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Tuesday, 26 May 2009
Page: 4279

Mr GEORGANAS (3:42 PM) —My question is to the Minister for Health and Ageing. Will the minister update the House on the government’s plans to improve the health system for all Australians and on any other policy proposals?

Ms ROXON (Minister for Health and Ageing) —I thank the member for Hindmarsh for his question. It is nice to get a question on health. It has been a number of days since the budget and we have not had any serious questions from the opposition on health, we have not had one on infrastructure and we have not had one on family and community services. In fact, even as I stand here today there does not appear to be a health spokesperson or an education spokesperson even here in the chamber. We are determined to invest in health. It is why in our budget we are making historic investments in hospitals, in primary care and in infrastructure in a whole range of different areas. The fact that every Australian can receive free treatment in a public hospital, no matter where they live and no matter what their income level is, is something that Labor is absolutely committed to. It is why the government has invested more than 50 per cent more into our public hospitals than the previous government did in its last agreement.

It seems clear to me that the opposition are really struggling to come up with any alternative health policy. I can imagine after the budget the Leader of the Opposition sitting down, perhaps with the member for Dickson and perhaps sharing a Bacardi Breezer or something, and having a chat over what sort of a response they might make. I would not be surprised if the member for Dickson does not have any suggestions and I imagine that the Leader of the Opposition might decide to call an elder statesman of the Liberal Party, so put a call in to say, ‘What sorts of ideas do you have for our health policy?’ I am pretty sure that call was made because shortly after we saw some comments coming out that seemed to be the formulation of health policy. We heard the member for Dickson exclaiming, ‘We need to get private patients out of public hospitals.’ Then we heard the Leader of the Opposition speaking fondly of his utopian vision that every Australian would have private health insurance. It seems to me that the view was becoming clearer and clearer about what the Liberal Party sees as a sensible health policy: take money out of public hospitals and force everybody into private health insurance. I am sure it will not be long before they are attacking Medicare.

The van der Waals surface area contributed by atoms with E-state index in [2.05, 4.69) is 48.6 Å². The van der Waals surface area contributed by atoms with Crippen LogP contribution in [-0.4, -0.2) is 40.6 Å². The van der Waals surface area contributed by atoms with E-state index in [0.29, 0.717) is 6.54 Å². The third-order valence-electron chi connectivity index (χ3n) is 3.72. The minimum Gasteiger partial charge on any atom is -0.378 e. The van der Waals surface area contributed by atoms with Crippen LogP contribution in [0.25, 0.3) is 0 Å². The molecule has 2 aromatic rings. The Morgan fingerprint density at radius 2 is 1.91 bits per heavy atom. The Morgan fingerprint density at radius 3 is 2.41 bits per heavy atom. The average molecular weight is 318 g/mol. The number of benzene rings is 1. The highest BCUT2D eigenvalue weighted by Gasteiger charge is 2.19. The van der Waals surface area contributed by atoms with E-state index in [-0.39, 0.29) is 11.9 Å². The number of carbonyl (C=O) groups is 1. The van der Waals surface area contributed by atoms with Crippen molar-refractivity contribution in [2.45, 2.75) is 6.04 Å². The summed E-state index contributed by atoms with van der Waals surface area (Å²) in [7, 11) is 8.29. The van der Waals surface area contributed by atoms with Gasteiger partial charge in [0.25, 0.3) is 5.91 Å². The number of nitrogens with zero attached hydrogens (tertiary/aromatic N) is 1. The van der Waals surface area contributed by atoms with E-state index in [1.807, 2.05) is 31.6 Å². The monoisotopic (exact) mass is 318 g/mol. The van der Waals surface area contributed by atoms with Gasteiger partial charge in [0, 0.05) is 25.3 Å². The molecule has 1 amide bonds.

So you might, on this side of the House, be asking: ‘Who was it? Who was it that the Leader of the Opposition called in his hour of need?’ I want to give the House a bit of a clue. It is an elder statesman in the Liberal Party. It is a person who has been in the parliament for a long time. He is a man of ideas—I know that does limit the people that it might be. He is a man of vision, which does rule out the member for Higgins, in case anybody thought it was him.

The Leader of the Opposition decided to call somebody with real policy gravitas and I would like to give you a quote, before I tell you who this person was. Listen to this interview conducted with the then Liberal shadow minister for health. The interviewer says simply, ‘So the proposal is the end of Medicare and for everyone to pay for private health insurance?’ The shadow minister says: ‘Yes, no Medicare. Yes, everybody to be privately insured.’ And who do you think the architect was—the true ideological grandfather?

Mr Tuckey —It was me.

Ms ROXON —Of course, that is right. Malcolm would turn to the member for O’Connor for advice on health policy—taking us not just a decade back but two decades back into Liberal Party thinking on health policy. No wonder there have been no questions from the opposition on health after the budget.

We are determined to invest in public hospitals. We are determined to support those who have private health insurance. We are determined to get the right balance, and we expect the Leader of the Opposition to be prepared to do the same. He should recant on his view that every single Australian must have private health insurance and he should start backing our investments in public hospitals so that every Australian can get their care in a public hospital free of charge if that is what they choose.

Mr Rudd —Mr Speaker, I ask that further questions be placed on the Notice Paper.